This research was prompted by a commitment to exploring how to enhance the engagement of younger workers, particularly young Pacific people. Employee engagement is the extent to which workers are connected to and committed to their work and their organisation, and the effort they make while at work.
It is important to better understand the factors impacting on and influencing the workplace engagement of young Pacific people, given that the proportion of young Pacific people in the workforce is increasing in the face of an overall declining labour force. As discussed in the literature review (Section 3), there is very little research on young Pacific people and work beyond statistics on employment, unemployment, workforce participation, educational qualifications etc. While the statistics are showing improvements over time, the status of young Pacific people remains negative compared with young New Zealanders overall. This is of particular concern because, while the youth labour force is declining overall, the proportion of young workers who identify as Pacific is increasing. From the literature it is evident that there is currently a paucity of information on young Pacific people’s engagement at work.
This research begins to address this knowledge gap by providing more understanding of young Pacific employees’ drivers for workforce participation, their career aspirations and expectations, and the enablers and barriers to participation, progression, and engagement in the workplace. This research also explores the relationship between young Pacific workers and organisations by exploring employers’ understanding of young Pacific workers’ engagement, their expectations of young Pacific workers, and their perceptions of the barriers and enablers to their engagement.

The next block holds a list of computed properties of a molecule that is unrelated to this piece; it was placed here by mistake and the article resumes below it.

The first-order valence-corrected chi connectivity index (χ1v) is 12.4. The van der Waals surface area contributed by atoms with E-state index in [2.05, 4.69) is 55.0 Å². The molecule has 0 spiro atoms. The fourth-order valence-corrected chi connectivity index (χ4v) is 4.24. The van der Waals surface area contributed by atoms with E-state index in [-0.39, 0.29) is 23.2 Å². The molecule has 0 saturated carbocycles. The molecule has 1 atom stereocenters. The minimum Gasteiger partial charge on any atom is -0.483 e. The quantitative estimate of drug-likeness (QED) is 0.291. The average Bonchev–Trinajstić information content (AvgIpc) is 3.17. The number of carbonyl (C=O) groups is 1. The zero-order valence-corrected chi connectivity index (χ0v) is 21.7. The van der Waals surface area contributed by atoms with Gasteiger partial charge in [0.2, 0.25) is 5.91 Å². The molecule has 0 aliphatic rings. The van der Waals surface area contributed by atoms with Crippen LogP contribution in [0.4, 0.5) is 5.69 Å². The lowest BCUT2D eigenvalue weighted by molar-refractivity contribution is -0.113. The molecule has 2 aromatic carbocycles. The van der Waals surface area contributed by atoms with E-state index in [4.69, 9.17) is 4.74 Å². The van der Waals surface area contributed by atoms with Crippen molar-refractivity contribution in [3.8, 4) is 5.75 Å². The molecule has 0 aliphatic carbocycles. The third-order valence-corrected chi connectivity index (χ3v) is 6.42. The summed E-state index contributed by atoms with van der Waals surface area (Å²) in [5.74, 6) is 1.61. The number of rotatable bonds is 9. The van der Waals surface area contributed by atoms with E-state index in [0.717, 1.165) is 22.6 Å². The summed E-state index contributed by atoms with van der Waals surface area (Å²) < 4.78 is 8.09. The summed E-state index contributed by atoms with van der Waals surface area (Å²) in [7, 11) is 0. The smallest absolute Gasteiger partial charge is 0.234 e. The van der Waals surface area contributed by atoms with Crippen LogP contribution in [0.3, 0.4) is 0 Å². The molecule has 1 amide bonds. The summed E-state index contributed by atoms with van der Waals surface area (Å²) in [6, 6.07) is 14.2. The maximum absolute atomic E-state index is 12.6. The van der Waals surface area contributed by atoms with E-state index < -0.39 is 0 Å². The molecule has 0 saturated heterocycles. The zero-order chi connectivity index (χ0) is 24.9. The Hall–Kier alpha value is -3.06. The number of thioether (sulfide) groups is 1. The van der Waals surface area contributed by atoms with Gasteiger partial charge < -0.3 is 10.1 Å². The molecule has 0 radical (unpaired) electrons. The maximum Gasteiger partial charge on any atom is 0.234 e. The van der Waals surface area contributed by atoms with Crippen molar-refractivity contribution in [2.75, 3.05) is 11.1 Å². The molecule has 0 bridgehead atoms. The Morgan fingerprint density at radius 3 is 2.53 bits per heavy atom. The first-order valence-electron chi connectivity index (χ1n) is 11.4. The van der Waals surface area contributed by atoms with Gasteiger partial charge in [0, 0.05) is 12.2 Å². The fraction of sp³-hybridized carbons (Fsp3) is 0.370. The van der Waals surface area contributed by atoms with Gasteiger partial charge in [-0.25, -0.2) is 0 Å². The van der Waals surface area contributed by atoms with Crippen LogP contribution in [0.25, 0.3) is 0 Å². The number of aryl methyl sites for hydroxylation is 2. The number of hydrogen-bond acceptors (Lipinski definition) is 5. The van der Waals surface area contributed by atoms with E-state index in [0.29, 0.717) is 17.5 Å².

To address the research questions, the EEO Trust commissioned the Ministry of Pacific Island Affairs to conduct qualitative interviews with 20 employees and six managers from six EEO Trust member organisations.
The research strengthened and built on the findings of the literature review, identifying the following factors as key enablers for engagement:
- Organisations recognising the importance of family and Pacific cultural values for young Pacific workers;
- Positive relationships with managers, developed through inclusive two-way communication and regular feedback on performance;
- Opportunities for career development and training; and
- Having a network of Pacific role-models and/or mentors in the workplace.
The implications of the study are:
- Organisations can draw on Pacific values by getting to know young Pacific workers’ families and involving them in resolving work issues when needed.
- Organisations can utilise Pacific cultural metaphors in order to incorporate Pacific identities and values in the workplace.
- Managers need to recognise the potential of young Pacific workers and actively motivate young Pacific workers who often lack self-confidence and belief in their abilities.
- Managers also need to develop pathways within their organisations that match the aspirations and competencies of young Pacific workers.
- Formal Pacific networks provide opportunities for senior Pacific managers and supervisors to mentor young Pacific workers.
This research provides useful initial insights into the relatively unknown area of engaging young Pacific workers in New Zealand. Much more research in this area is needed in order to formulate effective organisational policies and measures to engage and retain young Pacific workers.